Looking at this week’s comments, it seems that pay and bonus levels do appear to be falling all over Japan. I must admit I thought this would be the case, but it’s interesting to hear other people’s experiences. I guess nobody really knows what will happen when the tax rate goes up, but if it does lead to a deflationary spiral, I hope the Japanese people will get very angry with the politicians who insisted on bringing it in.
It seems that like me, most of you agree that although the tax will need to be raised at some point in the future, now is not the time to do it. Despite all their promises, this government has turned out to be a huge disappointment. To be honest, I don’t even think there is any real difference between the LDP and the DPJ anymore. I’m sure you all saw the news this week that ex-prime minister Abe has been chosen as the “new” leader of his party. I cannot think of any other country where a failed leader like that would be given a second chance. It seems like a big step backwards when what Japan clearly needs is to be taking at least some small steps forwards.
By the way, some of you were wondering about the difference between cakes and biscuits, but there are far more ridiculous arguments than that one in the UK. This year, the government decided to put consumption tax on sausage rolls and pasties that were sold hot, but not ones that were sold cold. Of course, this caused all kinds of confusion. For example, what if you heat a pasty up, but then sell it after it has cooled down a bit? Should it be taxed or not? It was so ridiculous that in the end, the government gave up on the idea. Having tax on some things but not on others is a good idea in principle, but it’s quite difficult to implement in practice.
Anyway, here is some feedback on your comments.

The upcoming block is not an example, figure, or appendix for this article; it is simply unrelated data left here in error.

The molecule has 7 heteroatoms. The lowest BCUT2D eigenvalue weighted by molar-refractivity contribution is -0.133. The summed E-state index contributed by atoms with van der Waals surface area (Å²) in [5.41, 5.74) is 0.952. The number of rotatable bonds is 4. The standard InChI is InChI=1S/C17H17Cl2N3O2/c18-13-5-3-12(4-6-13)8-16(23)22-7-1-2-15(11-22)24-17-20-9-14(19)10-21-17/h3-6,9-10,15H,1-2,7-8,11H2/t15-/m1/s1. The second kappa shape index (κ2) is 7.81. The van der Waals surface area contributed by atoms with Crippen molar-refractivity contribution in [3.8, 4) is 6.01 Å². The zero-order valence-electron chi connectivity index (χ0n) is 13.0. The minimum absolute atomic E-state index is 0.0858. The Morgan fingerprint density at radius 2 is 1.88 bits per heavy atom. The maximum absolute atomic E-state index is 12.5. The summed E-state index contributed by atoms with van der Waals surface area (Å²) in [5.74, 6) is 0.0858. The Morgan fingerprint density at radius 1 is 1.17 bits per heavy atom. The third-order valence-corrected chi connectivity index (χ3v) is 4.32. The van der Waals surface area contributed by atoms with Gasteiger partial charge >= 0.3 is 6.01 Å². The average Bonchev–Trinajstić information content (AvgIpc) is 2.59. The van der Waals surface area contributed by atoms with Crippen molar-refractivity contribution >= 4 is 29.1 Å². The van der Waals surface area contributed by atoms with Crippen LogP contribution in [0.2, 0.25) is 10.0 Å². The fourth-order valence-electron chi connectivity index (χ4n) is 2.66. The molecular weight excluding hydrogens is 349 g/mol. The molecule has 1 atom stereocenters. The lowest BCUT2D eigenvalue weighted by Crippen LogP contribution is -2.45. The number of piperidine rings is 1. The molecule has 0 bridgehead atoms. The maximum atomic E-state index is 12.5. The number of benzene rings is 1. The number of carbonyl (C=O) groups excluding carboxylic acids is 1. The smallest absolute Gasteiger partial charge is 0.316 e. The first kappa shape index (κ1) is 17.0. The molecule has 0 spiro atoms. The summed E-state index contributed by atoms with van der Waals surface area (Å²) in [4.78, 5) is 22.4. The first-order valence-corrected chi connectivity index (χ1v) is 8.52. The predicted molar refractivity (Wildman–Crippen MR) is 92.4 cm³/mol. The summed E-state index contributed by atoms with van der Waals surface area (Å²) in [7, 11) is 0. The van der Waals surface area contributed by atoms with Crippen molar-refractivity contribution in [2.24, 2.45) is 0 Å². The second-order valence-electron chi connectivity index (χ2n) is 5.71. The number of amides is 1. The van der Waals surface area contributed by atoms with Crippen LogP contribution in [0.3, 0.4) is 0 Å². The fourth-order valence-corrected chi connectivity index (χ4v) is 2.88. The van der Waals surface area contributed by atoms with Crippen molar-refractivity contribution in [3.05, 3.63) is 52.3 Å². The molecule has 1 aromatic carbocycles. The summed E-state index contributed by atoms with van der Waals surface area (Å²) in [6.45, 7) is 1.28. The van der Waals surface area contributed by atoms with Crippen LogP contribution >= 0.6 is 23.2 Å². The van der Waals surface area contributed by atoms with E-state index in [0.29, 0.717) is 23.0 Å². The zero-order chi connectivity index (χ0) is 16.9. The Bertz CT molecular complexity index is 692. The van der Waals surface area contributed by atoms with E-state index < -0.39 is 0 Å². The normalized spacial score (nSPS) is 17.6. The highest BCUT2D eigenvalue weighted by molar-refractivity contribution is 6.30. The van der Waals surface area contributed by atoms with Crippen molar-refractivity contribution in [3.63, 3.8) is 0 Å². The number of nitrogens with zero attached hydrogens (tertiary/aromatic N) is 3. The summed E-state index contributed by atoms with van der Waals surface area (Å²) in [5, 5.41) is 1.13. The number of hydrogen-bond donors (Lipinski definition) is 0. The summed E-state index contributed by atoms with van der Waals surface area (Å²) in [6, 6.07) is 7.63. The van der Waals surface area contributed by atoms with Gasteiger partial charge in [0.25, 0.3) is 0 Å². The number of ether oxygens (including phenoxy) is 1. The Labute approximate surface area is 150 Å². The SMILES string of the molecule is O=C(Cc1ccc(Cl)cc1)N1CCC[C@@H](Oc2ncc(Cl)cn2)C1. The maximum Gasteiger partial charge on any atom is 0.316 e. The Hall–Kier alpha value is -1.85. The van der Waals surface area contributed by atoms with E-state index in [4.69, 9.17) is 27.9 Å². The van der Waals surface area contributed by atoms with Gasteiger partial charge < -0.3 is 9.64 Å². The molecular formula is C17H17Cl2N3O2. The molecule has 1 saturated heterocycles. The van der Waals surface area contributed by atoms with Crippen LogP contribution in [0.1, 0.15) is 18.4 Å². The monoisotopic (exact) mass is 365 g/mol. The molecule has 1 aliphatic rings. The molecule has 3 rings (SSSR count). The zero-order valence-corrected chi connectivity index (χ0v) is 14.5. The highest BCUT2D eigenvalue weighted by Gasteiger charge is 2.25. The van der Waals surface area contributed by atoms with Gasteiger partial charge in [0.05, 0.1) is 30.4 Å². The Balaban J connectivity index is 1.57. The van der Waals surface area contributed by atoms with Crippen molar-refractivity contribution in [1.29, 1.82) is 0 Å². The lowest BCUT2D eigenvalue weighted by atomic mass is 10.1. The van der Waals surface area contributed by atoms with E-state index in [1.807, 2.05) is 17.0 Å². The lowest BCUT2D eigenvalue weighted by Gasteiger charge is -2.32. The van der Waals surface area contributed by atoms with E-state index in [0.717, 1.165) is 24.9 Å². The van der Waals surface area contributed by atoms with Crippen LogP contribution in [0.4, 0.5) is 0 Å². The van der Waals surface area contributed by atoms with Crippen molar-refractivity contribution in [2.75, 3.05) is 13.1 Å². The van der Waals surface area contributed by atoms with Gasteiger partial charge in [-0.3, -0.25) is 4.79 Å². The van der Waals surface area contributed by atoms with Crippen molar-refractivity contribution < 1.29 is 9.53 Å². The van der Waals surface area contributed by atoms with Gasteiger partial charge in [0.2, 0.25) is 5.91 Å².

I have heard from my older brother that his salary was cut…
My older brother told me that… (A-Z: hear from)
As a natural consequence his salary has gone down since then.
Terrible accidents happened yesterday in Miyagi and Yokosuka.
There were two terrible accidents yesterday in ….
I feel relieved when I heard there were the dead in the train accident in Yokosuka.
I was relieved when I heard that no one had died.
I couldn’t agree with you more.
This is a good expression to learn if you don’t know it.
That means more work for the same salary and that’s not fair!
True, but it’s a nice sentence.
I wrote my comment after an interval of one month! Sorry…
It’s been a month since I last wrote a comment.
Of course, I’m happy with it if the government would not raise the consumption tax.
Of course, I would be happy if the government didn’t raise the consumption tax.
I still get in touch with friends from there.
I still keep in touch with friends from there.
But his salary and bonus got down sharply.
But his salary and bonus went down sharply.
I’ve read in somewhere before that….
I’ve read somewhere before that….
but they just put too much energy on “raising” taxes.
but they just put too much emphasis on raising taxes.
I’m afraid it’s quite common story in Japan last for some years.
I’m afraid it’s become quite a common story in Japan in recent years.
I’m not saying this because my husband is a foreigner!!
In this context, we would probably say “It’s not only/just because….
a friend of mine told me that her husband who works for an automobile company had to stay at home for weeks
This is quite interesting. If you don’t separate “who works for an automobile company” from the rest of the sentence with commas, it looks as though your friend has more than one husband! So it should be “Her husband, who works for an automobile company, had to….”
I’ll just correct students’ papers(junior high school English) by PC.
Feel free to ask if there is anything you are not sure about.
Congratulations for getting a job.
Congratulations on getting a job.
“Your talks reminds me ” should be “Your talks remind me.”
It should be “Your discussion reminded me…” or “Your comments reminded me….” (A-Z: talk)
“I lived together to take care of my parents-in-law.” should be “I lived together with my parents-in-law to take care of them.”
I lived with my parents-in-law so that I could take care of them.
What a coincidence!(← I wanted to use a different expression, but I couldn’t think of any other one. Do you have any suggestions, David?)
That’s the one I would use. I can’t think of anything else that would fit there.
Regarding the tax difference of cakes and biscuits, …
Regarding the tax difference between cakes and biscuits, …
And she drove me home!
I suspect a bit that it might be because of the last part of the URL.
Anyway, it is nice to know that I’m still “useful” for someone else outside home!
The thing that Japan needs more than anything is children, so you are already doing a useful job!
That’s all for today. We have done two fairly heavy topics recently, so I’ll try to think of something a bit lighter for Monday.
Have a great weekend, and feel free to ask if you have any questions about my feedback.